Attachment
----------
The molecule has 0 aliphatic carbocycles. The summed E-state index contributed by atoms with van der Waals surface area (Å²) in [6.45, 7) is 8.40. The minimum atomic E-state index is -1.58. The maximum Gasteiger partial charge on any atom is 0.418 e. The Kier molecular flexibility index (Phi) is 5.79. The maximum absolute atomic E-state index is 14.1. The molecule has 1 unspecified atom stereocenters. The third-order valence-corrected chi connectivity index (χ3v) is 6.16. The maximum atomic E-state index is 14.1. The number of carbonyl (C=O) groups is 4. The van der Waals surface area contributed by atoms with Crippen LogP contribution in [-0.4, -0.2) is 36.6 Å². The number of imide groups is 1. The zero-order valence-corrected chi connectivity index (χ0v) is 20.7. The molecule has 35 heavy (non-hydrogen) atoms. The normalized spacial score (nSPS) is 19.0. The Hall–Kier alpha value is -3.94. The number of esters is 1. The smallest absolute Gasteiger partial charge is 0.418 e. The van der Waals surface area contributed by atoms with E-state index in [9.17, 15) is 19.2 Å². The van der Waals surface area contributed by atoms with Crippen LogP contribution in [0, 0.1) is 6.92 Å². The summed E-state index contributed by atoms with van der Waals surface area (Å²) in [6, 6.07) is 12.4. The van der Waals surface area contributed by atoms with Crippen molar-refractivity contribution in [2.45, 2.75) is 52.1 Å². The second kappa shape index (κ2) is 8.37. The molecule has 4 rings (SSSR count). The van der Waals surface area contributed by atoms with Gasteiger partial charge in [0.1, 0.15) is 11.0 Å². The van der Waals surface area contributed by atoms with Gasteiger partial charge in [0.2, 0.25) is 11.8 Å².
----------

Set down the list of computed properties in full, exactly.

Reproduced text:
The molecule has 0 aliphatic carbocycles. The summed E-state index contributed by atoms with van der Waals surface area (Å²) in [6.45, 7) is 8.40. The minimum atomic E-state index is -1.58. The maximum Gasteiger partial charge on any atom is 0.418 e. The Kier molecular flexibility index (Phi) is 5.79. The maximum absolute atomic E-state index is 14.1. The molecule has 1 unspecified atom stereocenters. The third-order valence-corrected chi connectivity index (χ3v) is 6.16. The maximum atomic E-state index is 14.1. The number of carbonyl (C=O) groups is 4. The van der Waals surface area contributed by atoms with Crippen LogP contribution in [-0.4, -0.2) is 36.6 Å². The number of imide groups is 1. The zero-order valence-corrected chi connectivity index (χ0v) is 20.7. The molecule has 35 heavy (non-hydrogen) atoms. The normalized spacial score (nSPS) is 19.0. The Hall–Kier alpha value is -3.94. The number of esters is 1. The smallest absolute Gasteiger partial charge is 0.418 e. The van der Waals surface area contributed by atoms with E-state index in [9.17, 15) is 19.2 Å². The van der Waals surface area contributed by atoms with Crippen LogP contribution in [0, 0.1) is 6.92 Å². The summed E-state index contributed by atoms with van der Waals surface area (Å²) in [6, 6.07) is 12.4. The van der Waals surface area contributed by atoms with Crippen molar-refractivity contribution in [2.45, 2.75) is 52.1 Å². The second kappa shape index (κ2) is 8.37. The molecule has 4 rings (SSSR count). The van der Waals surface area contributed by atoms with Gasteiger partial charge in [0.1, 0.15) is 11.0 Å². The van der Waals surface area contributed by atoms with Gasteiger partial charge in [0.2, 0.25) is 11.8 Å².